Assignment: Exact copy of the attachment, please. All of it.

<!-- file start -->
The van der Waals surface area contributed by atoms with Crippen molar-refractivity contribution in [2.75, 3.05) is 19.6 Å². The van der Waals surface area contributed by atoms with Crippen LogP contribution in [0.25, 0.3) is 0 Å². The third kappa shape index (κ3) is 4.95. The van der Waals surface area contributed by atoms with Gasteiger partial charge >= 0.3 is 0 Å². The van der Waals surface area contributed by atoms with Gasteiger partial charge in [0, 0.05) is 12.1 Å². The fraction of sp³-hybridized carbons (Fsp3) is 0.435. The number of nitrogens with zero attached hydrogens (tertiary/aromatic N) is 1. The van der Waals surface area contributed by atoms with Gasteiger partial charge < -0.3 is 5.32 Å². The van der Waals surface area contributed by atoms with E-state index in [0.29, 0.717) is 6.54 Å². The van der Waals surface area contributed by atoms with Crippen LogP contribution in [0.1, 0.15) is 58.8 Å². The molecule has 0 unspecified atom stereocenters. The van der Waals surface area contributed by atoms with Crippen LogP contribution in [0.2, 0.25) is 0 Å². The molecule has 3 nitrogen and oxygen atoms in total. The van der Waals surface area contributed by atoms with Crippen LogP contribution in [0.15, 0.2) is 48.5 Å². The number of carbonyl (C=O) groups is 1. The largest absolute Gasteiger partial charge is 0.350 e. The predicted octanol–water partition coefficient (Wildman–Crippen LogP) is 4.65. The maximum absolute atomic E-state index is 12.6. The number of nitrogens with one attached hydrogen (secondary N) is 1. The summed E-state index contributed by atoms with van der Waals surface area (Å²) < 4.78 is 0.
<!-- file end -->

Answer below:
The van der Waals surface area contributed by atoms with Crippen molar-refractivity contribution in [2.75, 3.05) is 19.6 Å². The van der Waals surface area contributed by atoms with Crippen LogP contribution in [0.25, 0.3) is 0 Å². The third kappa shape index (κ3) is 4.95. The van der Waals surface area contributed by atoms with Gasteiger partial charge >= 0.3 is 0 Å². The van der Waals surface area contributed by atoms with Gasteiger partial charge in [0, 0.05) is 12.1 Å². The fraction of sp³-hybridized carbons (Fsp3) is 0.435. The number of nitrogens with zero attached hydrogens (tertiary/aromatic N) is 1. The van der Waals surface area contributed by atoms with Gasteiger partial charge < -0.3 is 5.32 Å². The van der Waals surface area contributed by atoms with E-state index in [0.29, 0.717) is 6.54 Å². The van der Waals surface area contributed by atoms with Crippen LogP contribution in [0.1, 0.15) is 58.8 Å². The molecule has 0 unspecified atom stereocenters. The van der Waals surface area contributed by atoms with Crippen LogP contribution in [0.2, 0.25) is 0 Å². The molecule has 3 nitrogen and oxygen atoms in total. The van der Waals surface area contributed by atoms with Crippen LogP contribution in [0.15, 0.2) is 48.5 Å². The number of carbonyl (C=O) groups is 1. The largest absolute Gasteiger partial charge is 0.350 e. The predicted octanol–water partition coefficient (Wildman–Crippen LogP) is 4.65. The maximum absolute atomic E-state index is 12.6. The number of nitrogens with one attached hydrogen (secondary N) is 1. The summed E-state index contributed by atoms with van der Waals surface area (Å²) < 4.78 is 0.